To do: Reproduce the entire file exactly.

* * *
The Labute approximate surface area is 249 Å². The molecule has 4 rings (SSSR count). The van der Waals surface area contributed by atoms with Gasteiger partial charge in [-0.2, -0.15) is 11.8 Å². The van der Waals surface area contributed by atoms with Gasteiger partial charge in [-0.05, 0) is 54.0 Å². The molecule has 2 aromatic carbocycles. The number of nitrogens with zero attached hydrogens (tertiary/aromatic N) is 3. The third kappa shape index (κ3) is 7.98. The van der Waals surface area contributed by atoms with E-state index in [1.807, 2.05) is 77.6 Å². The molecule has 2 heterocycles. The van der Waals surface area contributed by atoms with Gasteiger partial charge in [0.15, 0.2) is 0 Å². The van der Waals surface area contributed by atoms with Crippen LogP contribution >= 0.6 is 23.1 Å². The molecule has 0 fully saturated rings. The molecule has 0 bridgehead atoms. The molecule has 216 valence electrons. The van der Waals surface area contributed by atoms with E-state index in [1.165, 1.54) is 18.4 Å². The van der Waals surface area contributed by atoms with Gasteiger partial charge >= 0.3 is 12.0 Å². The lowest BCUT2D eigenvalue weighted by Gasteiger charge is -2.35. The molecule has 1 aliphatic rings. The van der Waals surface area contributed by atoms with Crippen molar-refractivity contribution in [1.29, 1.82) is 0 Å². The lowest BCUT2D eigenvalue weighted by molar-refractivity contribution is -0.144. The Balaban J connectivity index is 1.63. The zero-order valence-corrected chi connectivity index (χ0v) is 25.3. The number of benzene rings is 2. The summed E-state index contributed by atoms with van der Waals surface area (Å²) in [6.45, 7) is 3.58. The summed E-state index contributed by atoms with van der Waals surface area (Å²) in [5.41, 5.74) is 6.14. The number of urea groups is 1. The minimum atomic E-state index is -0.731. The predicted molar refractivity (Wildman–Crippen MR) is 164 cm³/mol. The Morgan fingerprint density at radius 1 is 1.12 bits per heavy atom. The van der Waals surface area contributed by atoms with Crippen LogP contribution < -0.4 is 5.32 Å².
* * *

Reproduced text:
The Labute approximate surface area is 249 Å². The molecule has 4 rings (SSSR count). The van der Waals surface area contributed by atoms with Gasteiger partial charge in [-0.2, -0.15) is 11.8 Å². The van der Waals surface area contributed by atoms with Gasteiger partial charge in [-0.05, 0) is 54.0 Å². The molecule has 2 aromatic carbocycles. The number of nitrogens with zero attached hydrogens (tertiary/aromatic N) is 3. The third kappa shape index (κ3) is 7.98. The van der Waals surface area contributed by atoms with E-state index in [1.807, 2.05) is 77.6 Å². The molecule has 2 heterocycles. The van der Waals surface area contributed by atoms with Gasteiger partial charge in [0.15, 0.2) is 0 Å². The van der Waals surface area contributed by atoms with Crippen LogP contribution >= 0.6 is 23.1 Å². The molecule has 0 fully saturated rings. The molecule has 0 bridgehead atoms. The molecule has 216 valence electrons. The van der Waals surface area contributed by atoms with E-state index in [1.165, 1.54) is 18.4 Å². The van der Waals surface area contributed by atoms with Gasteiger partial charge >= 0.3 is 12.0 Å². The lowest BCUT2D eigenvalue weighted by Gasteiger charge is -2.35. The molecule has 1 aliphatic rings. The van der Waals surface area contributed by atoms with Crippen molar-refractivity contribution in [1.29, 1.82) is 0 Å². The lowest BCUT2D eigenvalue weighted by molar-refractivity contribution is -0.144. The Balaban J connectivity index is 1.63. The zero-order valence-corrected chi connectivity index (χ0v) is 25.3. The number of benzene rings is 2. The summed E-state index contributed by atoms with van der Waals surface area (Å²) in [6.45, 7) is 3.58. The summed E-state index contributed by atoms with van der Waals surface area (Å²) in [5.41, 5.74) is 6.14. The number of urea groups is 1. The minimum atomic E-state index is -0.731. The predicted molar refractivity (Wildman–Crippen MR) is 164 cm³/mol. The Morgan fingerprint density at radius 1 is 1.12 bits per heavy atom. The van der Waals surface area contributed by atoms with Crippen LogP contribution < -0.4 is 5.32 Å².